All animals are milked and the milk used to make dairy products known as Tsagaan Idee. However, herders usually start to milk their horses later (around the start of Naadam – see below). They are milked 6-7 times a day for the milk that will become airag –  fermented mare’s milk with an alcoholic content of approximately 1.5-2.3 %.

There are regional varieties, but milk products in Mongolia can be broadly classified as fat or protein-based or fermented and range from sun-dried curds known as aaruul to the infamous airag, the fermented mare’s milk. When the quantity of milk or by-products is too small to process, it is accumulated over some days, allowed to sour naturally and then treated. An important part of the Mongolian herding calendar is the milking of mares – they are milked up to six or seven times per day in the summer and the milk is poured into a large open skin sack (or now a large plastic barrel). Within this container, the milk gets pummelled up to 800-1000 times with a wooden masher to aid fermentation. The stirring needs to be repeated regularly; traditionally, anyone entering or leaving the ger would do a few strokes.


The wool of sheep is collected (although worth little financially, it is used to make eskii – the felt used to insulate Mongolian gers. Naadam horses are trained for the Naadam Festival that takes place countrywide in July. Children are at home as school has finished (June 1st) and help with activities.

Autumn – September and October

The herding of the animals continues. All animals are milked up to the 1st of September (after that, sometimes sheep/goats and/or cows will be milked, but this changes from family to family). The wool/animal hair can be used to make (felt) products. Where available, families cut their ‘winter hay’. School starts on September 1st and loans are asked from banks to pay school fees (or animals are sold to pay for it). Repair work is also carried out on the winter shelter. Autumn is also a natural time for families to cull their livestock. And this is typically when young horses are branded.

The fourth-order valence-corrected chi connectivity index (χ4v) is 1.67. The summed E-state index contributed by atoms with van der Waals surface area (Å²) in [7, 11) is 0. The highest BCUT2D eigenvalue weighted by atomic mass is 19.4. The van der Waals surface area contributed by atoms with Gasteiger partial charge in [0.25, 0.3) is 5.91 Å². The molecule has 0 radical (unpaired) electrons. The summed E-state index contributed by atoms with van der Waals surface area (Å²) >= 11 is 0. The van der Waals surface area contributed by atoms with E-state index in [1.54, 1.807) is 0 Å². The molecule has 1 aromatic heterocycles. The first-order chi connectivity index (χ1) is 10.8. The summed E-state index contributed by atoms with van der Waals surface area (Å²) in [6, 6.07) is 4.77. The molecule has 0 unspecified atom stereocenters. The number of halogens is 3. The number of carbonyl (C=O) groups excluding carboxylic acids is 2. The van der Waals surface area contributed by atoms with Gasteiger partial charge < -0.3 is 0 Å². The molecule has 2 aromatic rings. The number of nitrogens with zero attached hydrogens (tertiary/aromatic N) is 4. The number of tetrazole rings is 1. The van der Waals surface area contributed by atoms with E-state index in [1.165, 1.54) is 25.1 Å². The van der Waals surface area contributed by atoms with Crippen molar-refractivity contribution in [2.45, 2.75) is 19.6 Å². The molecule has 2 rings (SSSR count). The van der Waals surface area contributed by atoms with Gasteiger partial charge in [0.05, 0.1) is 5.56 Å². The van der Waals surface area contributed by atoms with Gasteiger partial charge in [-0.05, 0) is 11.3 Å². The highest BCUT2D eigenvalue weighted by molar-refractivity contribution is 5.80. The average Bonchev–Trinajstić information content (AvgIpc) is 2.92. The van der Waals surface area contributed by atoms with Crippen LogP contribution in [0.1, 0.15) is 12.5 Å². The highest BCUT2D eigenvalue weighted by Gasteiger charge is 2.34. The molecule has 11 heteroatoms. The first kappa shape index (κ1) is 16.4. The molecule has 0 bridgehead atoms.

Winter – November to February

Already at their winter pasture, families will be collecting their drinking water from a nearby water point (such as a frozen river or well) or any melting ice. They will still be herding their livestock with the primary focus being the protection of animals from prey such as wolves and making sure the animals can access feed underneath any snow cover. The gers are insulated with extra layers of felt and the winter shelters for the animals are also insulated with dung.

A winter encampment in our Mongolian herding calendar

This is the winter encampment of the Batchuluun family at Khustain Nuruu National Park. Behind the three gers you can make out the shelter where the sheep and goats are kept at night to protect them from wolves.

The hours of daylight are limited, and life for herding families can almost feel like a semi-hibernation. Tsagaan Sar – Mongolian Lunar New Year (White Month) is celebrated in late Jan/Feb.

Female members of the Zorgio family based at Tsagaan Suvraga White Stupa) in the Gobi Desert during Tsagaan Sar (White Month) – Mongolia’s Lunar New Year. In the words of our guest Ross Briggs: ‘On to our hosts, the Zorgio family. We are invited into the main ger, it is beautiful. Centre at the back of the ger is the Tsagaan Sar feast. A stack of large biscuits, 9 high topped with dried cheeses, dried yoghurt, white sweets and sugar cubes. Around this are plates of buuz, potato salad, pressed mutton, salami and gherkins, pickled vegetables, a large bowl of sweets and beverages. The eldest daughter serves us individually, milk tea first followed by airag (here it is fermented camel milk, I like it) followed by all the dishes and beverages ending with a shot of vodka. The hospitality is marvellous.’

If you’re interested in experiencing an activity from the typical Mongolian herding calendar why not look at our Mongolian Nomads’ Migration post to see how we can arrange for you to join one of the families on their migration? Alternatively, look at the Mongolia tours including our range of homestay experiences where you can stay with the families we work in long-term local community partnership with.

Jess @ Eternal Landscapes

Jessica Brooks
Jessica Brooks
I’m Jess Brooks. I am the founder of Eternal Landscapes Mongolia - a registered Mongolian business and social travel enterprise that focuses on providing travellers with a real 21st Century insight into Mongolia. I have been based in Mongolia since 2006 and together with my beloved Mongolian team, we focus on tourism that makes a positive difference. I'm also a Fellow of the Royal Geographical Society - awarded for my work in Mongolia and a published guidebook author - having worked together with World Adventure Guides to produce a digital interactive guide to Mongolia. http://www.jessbrooks.co.uk/